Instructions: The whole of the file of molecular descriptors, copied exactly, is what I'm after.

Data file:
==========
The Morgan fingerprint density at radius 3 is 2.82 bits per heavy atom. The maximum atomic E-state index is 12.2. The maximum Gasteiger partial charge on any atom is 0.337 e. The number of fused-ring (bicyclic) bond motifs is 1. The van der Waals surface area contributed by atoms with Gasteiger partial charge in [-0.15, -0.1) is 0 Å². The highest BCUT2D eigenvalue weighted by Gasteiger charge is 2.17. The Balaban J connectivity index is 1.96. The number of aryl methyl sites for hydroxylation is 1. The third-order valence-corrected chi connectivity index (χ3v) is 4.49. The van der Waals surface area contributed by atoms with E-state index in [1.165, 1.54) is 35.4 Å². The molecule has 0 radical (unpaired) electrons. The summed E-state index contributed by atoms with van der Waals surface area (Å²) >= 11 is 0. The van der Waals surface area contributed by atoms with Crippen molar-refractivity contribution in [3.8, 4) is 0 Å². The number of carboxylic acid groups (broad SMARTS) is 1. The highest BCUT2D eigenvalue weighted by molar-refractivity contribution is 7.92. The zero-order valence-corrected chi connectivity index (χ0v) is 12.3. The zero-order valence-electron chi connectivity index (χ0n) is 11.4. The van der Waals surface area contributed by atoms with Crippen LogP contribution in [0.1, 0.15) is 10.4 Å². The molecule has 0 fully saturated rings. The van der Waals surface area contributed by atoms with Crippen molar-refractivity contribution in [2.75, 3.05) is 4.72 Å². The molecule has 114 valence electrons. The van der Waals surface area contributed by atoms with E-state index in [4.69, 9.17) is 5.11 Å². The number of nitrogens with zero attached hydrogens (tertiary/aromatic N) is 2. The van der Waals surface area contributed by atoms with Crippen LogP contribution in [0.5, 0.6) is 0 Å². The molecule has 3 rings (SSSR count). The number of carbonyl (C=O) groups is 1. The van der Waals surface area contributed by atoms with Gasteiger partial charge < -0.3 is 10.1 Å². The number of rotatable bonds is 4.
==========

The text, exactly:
The Morgan fingerprint density at radius 3 is 2.82 bits per heavy atom. The maximum atomic E-state index is 12.2. The maximum Gasteiger partial charge on any atom is 0.337 e. The number of fused-ring (bicyclic) bond motifs is 1. The van der Waals surface area contributed by atoms with Gasteiger partial charge in [-0.15, -0.1) is 0 Å². The highest BCUT2D eigenvalue weighted by Gasteiger charge is 2.17. The Balaban J connectivity index is 1.96. The number of aryl methyl sites for hydroxylation is 1. The third-order valence-corrected chi connectivity index (χ3v) is 4.49. The van der Waals surface area contributed by atoms with E-state index in [1.165, 1.54) is 35.4 Å². The molecule has 0 radical (unpaired) electrons. The summed E-state index contributed by atoms with van der Waals surface area (Å²) >= 11 is 0. The van der Waals surface area contributed by atoms with Crippen molar-refractivity contribution in [3.8, 4) is 0 Å². The number of carboxylic acid groups (broad SMARTS) is 1. The highest BCUT2D eigenvalue weighted by molar-refractivity contribution is 7.92. The zero-order valence-corrected chi connectivity index (χ0v) is 12.3. The zero-order valence-electron chi connectivity index (χ0n) is 11.4. The van der Waals surface area contributed by atoms with Crippen LogP contribution in [0.1, 0.15) is 10.4 Å². The molecule has 0 fully saturated rings. The van der Waals surface area contributed by atoms with Crippen molar-refractivity contribution in [2.75, 3.05) is 4.72 Å². The molecule has 114 valence electrons. The van der Waals surface area contributed by atoms with E-state index in [4.69, 9.17) is 5.11 Å². The number of nitrogens with zero attached hydrogens (tertiary/aromatic N) is 2. The van der Waals surface area contributed by atoms with Crippen LogP contribution in [0.5, 0.6) is 0 Å². The molecule has 3 rings (SSSR count). The number of carbonyl (C=O) groups is 1. The van der Waals surface area contributed by atoms with Gasteiger partial charge < -0.3 is 10.1 Å². The number of rotatable bonds is 4.